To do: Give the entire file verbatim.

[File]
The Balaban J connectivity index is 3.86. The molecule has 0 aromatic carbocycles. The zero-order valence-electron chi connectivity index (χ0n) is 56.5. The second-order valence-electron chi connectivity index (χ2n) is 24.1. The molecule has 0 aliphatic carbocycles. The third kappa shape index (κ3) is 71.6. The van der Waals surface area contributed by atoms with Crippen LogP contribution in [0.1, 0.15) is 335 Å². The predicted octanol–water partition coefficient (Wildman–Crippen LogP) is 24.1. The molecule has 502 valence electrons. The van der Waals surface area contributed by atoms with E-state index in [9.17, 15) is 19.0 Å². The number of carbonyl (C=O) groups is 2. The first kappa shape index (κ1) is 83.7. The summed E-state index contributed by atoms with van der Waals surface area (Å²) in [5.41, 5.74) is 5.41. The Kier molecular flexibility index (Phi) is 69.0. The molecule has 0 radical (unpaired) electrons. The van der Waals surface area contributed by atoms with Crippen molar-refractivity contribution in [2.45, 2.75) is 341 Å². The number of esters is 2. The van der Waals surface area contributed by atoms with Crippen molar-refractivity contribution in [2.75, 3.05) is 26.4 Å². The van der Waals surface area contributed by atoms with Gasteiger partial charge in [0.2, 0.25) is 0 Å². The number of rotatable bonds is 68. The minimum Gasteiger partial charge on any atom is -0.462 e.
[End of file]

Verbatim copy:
The Balaban J connectivity index is 3.86. The molecule has 0 aromatic carbocycles. The zero-order valence-electron chi connectivity index (χ0n) is 56.5. The second-order valence-electron chi connectivity index (χ2n) is 24.1. The molecule has 0 aliphatic carbocycles. The third kappa shape index (κ3) is 71.6. The van der Waals surface area contributed by atoms with Crippen LogP contribution in [0.1, 0.15) is 335 Å². The predicted octanol–water partition coefficient (Wildman–Crippen LogP) is 24.1. The molecule has 502 valence electrons. The van der Waals surface area contributed by atoms with E-state index in [9.17, 15) is 19.0 Å². The number of carbonyl (C=O) groups is 2. The first kappa shape index (κ1) is 83.7. The summed E-state index contributed by atoms with van der Waals surface area (Å²) in [5.41, 5.74) is 5.41. The Kier molecular flexibility index (Phi) is 69.0. The molecule has 0 radical (unpaired) electrons. The van der Waals surface area contributed by atoms with Crippen molar-refractivity contribution in [2.45, 2.75) is 341 Å². The number of esters is 2. The van der Waals surface area contributed by atoms with Crippen molar-refractivity contribution in [2.75, 3.05) is 26.4 Å². The van der Waals surface area contributed by atoms with Gasteiger partial charge in [0.2, 0.25) is 0 Å². The number of rotatable bonds is 68. The minimum Gasteiger partial charge on any atom is -0.462 e.